How to Replace an Electric Plug

When an electrical plug becomes worn or damaged, it poses a risk of fire.

Instead of throwing the whole item away, you can simply replace the plug. Since there are several different types of plugs, it's important to use a similar plug as a replacement.

Cut off the old plug plus an additional inch of the cord. Remove the cardboard cover on the new plug so that you can pull the cord through the center of the new plug. Strip off 3 inches of outer insulation on the end of the cord, exposing the wires. Next, strip 1/2 inch off of the wire insulation.

Tie an underwriters knot close to the section of wire that you just striped. This helps to ensure that the wire won't come loose from tugging. When replacing a 240-volt plug, you can skip this step since there is a clamp that holds the wires inside the plug.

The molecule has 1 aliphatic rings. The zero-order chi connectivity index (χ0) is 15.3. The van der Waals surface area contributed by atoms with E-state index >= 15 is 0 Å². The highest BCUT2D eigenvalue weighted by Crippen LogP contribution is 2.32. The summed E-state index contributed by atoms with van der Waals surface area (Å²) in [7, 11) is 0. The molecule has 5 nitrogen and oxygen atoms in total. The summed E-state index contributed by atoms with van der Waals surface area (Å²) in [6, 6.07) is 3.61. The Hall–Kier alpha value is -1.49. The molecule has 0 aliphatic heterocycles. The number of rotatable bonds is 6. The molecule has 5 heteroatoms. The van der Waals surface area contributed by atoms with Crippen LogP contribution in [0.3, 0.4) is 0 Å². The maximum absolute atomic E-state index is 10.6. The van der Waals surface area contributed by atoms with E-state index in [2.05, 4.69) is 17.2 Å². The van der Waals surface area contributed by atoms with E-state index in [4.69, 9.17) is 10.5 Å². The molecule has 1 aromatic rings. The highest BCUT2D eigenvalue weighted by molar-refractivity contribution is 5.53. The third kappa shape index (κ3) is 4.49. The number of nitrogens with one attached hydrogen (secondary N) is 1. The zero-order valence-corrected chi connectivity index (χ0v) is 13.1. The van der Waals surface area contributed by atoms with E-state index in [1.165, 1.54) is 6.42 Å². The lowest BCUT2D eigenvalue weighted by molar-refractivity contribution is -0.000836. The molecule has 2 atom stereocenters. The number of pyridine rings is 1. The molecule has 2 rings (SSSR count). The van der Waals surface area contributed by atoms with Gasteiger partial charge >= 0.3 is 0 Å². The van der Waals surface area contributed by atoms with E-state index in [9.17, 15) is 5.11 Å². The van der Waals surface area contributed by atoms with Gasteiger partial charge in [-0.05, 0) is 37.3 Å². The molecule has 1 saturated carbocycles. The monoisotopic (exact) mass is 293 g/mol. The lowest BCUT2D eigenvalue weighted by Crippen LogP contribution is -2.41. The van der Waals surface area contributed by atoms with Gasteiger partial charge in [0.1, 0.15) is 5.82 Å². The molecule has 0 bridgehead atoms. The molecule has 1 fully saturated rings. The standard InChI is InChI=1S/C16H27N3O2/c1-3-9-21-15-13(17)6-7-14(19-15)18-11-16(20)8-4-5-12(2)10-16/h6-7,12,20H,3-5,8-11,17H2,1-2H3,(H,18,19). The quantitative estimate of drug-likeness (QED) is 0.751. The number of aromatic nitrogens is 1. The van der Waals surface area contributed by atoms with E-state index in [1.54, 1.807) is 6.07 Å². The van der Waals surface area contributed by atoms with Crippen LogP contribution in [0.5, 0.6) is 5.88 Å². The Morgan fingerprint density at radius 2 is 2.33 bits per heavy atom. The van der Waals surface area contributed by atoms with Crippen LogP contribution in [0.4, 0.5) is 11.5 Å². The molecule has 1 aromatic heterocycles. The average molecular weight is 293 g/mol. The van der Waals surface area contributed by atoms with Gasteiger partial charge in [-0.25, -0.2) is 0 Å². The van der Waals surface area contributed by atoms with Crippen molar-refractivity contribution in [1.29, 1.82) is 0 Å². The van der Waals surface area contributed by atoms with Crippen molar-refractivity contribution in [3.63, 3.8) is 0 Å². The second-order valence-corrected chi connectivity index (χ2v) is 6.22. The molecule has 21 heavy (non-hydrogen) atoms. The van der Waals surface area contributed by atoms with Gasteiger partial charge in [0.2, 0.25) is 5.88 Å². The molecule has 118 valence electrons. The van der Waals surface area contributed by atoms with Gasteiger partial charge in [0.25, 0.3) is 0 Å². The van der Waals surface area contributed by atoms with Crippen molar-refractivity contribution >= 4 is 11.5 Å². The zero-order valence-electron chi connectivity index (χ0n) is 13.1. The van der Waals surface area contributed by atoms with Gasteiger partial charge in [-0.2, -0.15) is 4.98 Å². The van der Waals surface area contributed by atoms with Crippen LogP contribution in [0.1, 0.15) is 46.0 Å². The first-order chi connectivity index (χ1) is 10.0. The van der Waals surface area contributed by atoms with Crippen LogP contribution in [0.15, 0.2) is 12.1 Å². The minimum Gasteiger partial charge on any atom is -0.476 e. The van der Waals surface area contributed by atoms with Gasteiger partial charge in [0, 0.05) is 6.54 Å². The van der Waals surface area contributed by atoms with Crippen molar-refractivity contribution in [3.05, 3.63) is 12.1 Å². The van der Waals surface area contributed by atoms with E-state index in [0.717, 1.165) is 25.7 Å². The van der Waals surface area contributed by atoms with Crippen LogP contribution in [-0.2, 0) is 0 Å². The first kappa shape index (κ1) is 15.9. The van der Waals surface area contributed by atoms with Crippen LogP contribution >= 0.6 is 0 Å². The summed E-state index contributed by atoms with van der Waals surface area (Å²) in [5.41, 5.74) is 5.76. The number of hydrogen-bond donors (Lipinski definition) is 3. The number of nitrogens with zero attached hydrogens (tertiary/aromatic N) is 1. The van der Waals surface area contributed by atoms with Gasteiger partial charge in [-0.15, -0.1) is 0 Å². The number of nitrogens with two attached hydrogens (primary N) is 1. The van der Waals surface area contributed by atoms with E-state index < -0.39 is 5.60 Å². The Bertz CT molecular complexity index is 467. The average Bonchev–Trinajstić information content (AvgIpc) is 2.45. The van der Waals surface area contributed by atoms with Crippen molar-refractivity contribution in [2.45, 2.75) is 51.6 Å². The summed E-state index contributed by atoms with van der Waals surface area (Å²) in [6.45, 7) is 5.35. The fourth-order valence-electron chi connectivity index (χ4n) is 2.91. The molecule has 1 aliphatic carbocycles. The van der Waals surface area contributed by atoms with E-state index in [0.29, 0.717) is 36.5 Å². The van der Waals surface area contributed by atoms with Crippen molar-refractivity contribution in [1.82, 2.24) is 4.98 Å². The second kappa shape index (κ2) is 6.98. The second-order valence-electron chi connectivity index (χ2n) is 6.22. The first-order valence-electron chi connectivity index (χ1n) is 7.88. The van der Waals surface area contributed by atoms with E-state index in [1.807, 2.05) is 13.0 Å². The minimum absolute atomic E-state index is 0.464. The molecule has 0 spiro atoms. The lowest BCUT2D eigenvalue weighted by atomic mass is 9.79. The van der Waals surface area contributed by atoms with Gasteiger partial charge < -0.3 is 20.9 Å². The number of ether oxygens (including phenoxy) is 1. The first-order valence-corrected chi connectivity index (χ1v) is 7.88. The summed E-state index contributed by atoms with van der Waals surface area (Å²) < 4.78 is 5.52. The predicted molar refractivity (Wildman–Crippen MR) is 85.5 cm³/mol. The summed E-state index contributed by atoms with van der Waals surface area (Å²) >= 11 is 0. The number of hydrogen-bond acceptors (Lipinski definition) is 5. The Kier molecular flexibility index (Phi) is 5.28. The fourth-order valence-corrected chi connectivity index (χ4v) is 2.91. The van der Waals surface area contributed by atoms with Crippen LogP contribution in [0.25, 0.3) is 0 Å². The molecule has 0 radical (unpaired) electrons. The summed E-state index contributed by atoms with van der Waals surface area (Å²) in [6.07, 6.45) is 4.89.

Make hooks on the end of the wire strands by twisting tightly with needle-nose pliers. Hook the wires to the screw shafts inside of the new plug. Be sure to attach the black wire to the brass colored screw. Tighten the screws. For 240-volt plugs, you have an extra wire. Attach the black and red wires to the brass-colored screw, and attach the green wire to the silver screw.

Make sure to tuck all the wires down inside the new plug. If there is a clamp inside the plug, make sure it is secure. Place the cardboard cover back on the plug.

Tip

  • If you are replacing a grounded plug, follow the directions for the non-grounded; however, make sure you attach the green wire to the grounding blade.